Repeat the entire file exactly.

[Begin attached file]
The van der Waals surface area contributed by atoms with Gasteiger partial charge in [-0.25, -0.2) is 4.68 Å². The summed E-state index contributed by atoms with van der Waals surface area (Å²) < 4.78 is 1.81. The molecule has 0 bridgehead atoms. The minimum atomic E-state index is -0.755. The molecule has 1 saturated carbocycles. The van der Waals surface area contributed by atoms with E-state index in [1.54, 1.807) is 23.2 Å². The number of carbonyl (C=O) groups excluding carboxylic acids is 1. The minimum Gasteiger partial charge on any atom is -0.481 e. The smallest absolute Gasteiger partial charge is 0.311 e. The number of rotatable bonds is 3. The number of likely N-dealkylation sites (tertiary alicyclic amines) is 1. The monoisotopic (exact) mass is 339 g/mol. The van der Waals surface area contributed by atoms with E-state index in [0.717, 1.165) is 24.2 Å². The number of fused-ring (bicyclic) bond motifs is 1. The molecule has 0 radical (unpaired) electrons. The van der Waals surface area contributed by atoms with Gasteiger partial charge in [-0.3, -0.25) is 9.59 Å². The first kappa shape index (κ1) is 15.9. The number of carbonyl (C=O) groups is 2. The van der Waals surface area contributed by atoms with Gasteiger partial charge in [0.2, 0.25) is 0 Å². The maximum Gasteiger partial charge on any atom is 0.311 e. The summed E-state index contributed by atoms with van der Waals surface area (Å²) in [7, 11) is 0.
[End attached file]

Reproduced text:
The van der Waals surface area contributed by atoms with Gasteiger partial charge in [-0.25, -0.2) is 4.68 Å². The summed E-state index contributed by atoms with van der Waals surface area (Å²) < 4.78 is 1.81. The molecule has 0 bridgehead atoms. The minimum atomic E-state index is -0.755. The molecule has 1 saturated carbocycles. The van der Waals surface area contributed by atoms with E-state index in [1.54, 1.807) is 23.2 Å². The number of carbonyl (C=O) groups excluding carboxylic acids is 1. The minimum Gasteiger partial charge on any atom is -0.481 e. The smallest absolute Gasteiger partial charge is 0.311 e. The number of rotatable bonds is 3. The number of likely N-dealkylation sites (tertiary alicyclic amines) is 1. The monoisotopic (exact) mass is 339 g/mol. The van der Waals surface area contributed by atoms with E-state index in [0.717, 1.165) is 24.2 Å². The number of fused-ring (bicyclic) bond motifs is 1. The molecule has 0 radical (unpaired) electrons. The van der Waals surface area contributed by atoms with Gasteiger partial charge in [-0.3, -0.25) is 9.59 Å². The first kappa shape index (κ1) is 15.9. The number of carbonyl (C=O) groups is 2. The van der Waals surface area contributed by atoms with Gasteiger partial charge in [0.2, 0.25) is 0 Å². The maximum Gasteiger partial charge on any atom is 0.311 e. The summed E-state index contributed by atoms with van der Waals surface area (Å²) in [7, 11) is 0.